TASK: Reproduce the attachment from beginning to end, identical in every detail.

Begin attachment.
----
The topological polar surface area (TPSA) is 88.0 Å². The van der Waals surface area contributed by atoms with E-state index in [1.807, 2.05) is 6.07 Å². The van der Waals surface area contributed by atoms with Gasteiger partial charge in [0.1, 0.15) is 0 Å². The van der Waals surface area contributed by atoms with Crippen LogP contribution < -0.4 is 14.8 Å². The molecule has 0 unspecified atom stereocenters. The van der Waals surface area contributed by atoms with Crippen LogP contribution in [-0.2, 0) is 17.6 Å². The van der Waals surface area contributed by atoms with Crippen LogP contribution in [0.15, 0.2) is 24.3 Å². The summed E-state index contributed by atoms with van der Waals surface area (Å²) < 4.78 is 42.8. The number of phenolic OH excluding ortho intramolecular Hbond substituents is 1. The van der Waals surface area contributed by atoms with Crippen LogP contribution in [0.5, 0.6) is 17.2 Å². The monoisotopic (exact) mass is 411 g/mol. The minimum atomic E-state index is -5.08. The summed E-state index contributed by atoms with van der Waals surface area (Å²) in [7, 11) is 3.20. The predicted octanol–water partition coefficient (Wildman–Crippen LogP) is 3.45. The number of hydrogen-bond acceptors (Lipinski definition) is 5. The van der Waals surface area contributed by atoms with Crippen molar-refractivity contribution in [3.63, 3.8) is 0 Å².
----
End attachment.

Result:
The topological polar surface area (TPSA) is 88.0 Å². The van der Waals surface area contributed by atoms with E-state index in [1.807, 2.05) is 6.07 Å². The van der Waals surface area contributed by atoms with Gasteiger partial charge in [0.1, 0.15) is 0 Å². The van der Waals surface area contributed by atoms with Crippen LogP contribution < -0.4 is 14.8 Å². The molecule has 0 unspecified atom stereocenters. The van der Waals surface area contributed by atoms with Crippen LogP contribution in [-0.2, 0) is 17.6 Å². The van der Waals surface area contributed by atoms with Crippen LogP contribution in [0.15, 0.2) is 24.3 Å². The summed E-state index contributed by atoms with van der Waals surface area (Å²) < 4.78 is 42.8. The number of phenolic OH excluding ortho intramolecular Hbond substituents is 1. The van der Waals surface area contributed by atoms with Crippen LogP contribution in [0.5, 0.6) is 17.2 Å². The monoisotopic (exact) mass is 411 g/mol. The minimum atomic E-state index is -5.08. The summed E-state index contributed by atoms with van der Waals surface area (Å²) in [7, 11) is 3.20. The predicted octanol–water partition coefficient (Wildman–Crippen LogP) is 3.45. The number of hydrogen-bond acceptors (Lipinski definition) is 5. The van der Waals surface area contributed by atoms with Crippen molar-refractivity contribution in [3.63, 3.8) is 0 Å².